The World Health Organisation (WHO) on Monday picked Kenya as one of the countries that will participate in the planned testing of the world’s first malaria vaccine.
Phase One of the trials, which also takes place in Malawi and Ghana, will see 120,000 Kenyan children get the malaria jab over five years.
The vaccine is considered to be humanity’s biggest advancement in the war the against malaria, one of the top killer diseases in Kenya and Africa.
The four dose injectable vaccine (known as RTS,S or Mosquirix) will be tested in malaria-prone regions alongside existing measures, including sleeping under insecticide-treated mosquito nets and spraying of homes.
The first vaccine will be administered to infants at five months, while the second and third will be given at monthly intervals. The fourth dose will be given 15 to 18 months after the third dose.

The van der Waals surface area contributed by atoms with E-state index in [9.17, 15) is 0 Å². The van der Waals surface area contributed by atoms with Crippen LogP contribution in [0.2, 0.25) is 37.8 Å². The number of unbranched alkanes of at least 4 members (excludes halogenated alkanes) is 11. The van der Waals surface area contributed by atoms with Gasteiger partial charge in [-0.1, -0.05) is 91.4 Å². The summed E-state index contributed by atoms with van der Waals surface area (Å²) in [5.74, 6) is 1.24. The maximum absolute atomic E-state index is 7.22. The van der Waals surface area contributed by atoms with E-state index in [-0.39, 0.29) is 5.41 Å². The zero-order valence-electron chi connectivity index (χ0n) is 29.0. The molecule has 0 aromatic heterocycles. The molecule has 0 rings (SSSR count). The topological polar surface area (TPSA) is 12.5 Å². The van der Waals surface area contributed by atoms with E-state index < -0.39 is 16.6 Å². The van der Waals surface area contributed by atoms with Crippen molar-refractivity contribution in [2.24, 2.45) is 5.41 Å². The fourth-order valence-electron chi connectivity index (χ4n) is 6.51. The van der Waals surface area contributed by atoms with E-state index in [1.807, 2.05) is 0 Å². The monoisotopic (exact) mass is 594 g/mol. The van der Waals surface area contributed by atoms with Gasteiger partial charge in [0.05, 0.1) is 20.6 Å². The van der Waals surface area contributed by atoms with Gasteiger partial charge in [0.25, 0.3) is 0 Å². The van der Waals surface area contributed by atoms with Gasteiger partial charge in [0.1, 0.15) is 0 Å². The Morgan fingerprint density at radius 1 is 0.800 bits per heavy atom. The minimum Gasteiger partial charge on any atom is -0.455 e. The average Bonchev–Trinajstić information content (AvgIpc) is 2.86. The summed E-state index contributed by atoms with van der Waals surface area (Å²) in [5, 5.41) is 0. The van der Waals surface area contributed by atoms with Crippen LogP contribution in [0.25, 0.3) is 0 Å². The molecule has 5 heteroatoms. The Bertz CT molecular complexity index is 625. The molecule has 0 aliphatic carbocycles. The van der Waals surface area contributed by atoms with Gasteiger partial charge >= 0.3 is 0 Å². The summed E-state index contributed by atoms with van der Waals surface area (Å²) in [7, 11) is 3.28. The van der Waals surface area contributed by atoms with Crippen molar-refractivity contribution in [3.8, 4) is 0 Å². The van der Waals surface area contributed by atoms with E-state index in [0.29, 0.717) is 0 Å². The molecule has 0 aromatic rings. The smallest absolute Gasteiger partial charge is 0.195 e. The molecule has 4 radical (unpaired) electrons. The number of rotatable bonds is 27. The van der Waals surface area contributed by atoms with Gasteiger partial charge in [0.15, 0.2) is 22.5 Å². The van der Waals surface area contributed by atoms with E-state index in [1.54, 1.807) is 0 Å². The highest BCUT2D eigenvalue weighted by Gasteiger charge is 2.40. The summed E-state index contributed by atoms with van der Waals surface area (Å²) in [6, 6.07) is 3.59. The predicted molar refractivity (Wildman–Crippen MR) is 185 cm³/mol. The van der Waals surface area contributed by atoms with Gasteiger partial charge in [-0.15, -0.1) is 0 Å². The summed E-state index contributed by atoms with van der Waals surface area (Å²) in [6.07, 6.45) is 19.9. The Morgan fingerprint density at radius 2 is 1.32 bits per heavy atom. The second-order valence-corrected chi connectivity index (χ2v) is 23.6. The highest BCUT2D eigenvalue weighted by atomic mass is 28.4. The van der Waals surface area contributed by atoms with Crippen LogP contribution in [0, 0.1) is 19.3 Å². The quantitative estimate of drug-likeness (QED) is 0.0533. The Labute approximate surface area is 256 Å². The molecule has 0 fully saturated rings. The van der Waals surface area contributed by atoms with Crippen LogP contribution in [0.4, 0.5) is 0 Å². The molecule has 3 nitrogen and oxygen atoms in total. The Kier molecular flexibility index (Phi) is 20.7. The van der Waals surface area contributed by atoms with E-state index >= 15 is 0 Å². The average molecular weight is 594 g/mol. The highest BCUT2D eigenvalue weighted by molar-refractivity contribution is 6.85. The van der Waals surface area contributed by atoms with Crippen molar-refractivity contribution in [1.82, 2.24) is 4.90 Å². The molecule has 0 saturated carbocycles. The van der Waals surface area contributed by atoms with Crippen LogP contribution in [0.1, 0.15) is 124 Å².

The vaccine is, however, expected to be effective on only 40 per cent of all recipients based on the outcome of clinical trials which showed that it provides partial protection against the parasite, Plasmodium falciparum (responsible for 99 per cent of malaria deaths globally) in young children.
The Ministry of Health is now expected to establish structures for the trials and train personnel ahead of the planned rollout mid next year.
The National Malaria Control Programme and the Pharmacy and Poisons Board are participating in the trials as technical partners.
“The first phase will be fully funded (by Global Fund, Vaccine Alliance, Gavi, UNITAID) but the government will be expected to cover the cost of training the personnel, planning for the rollout and sensitising the locals regarding the vaccine,” Health secretary Health Cleopa Mailu said.
After the five-year programme the WHO is expected to publish a report on the vaccine’s impact on child mortality and the practicality of its delivery, ahead of a wide-scale rollout.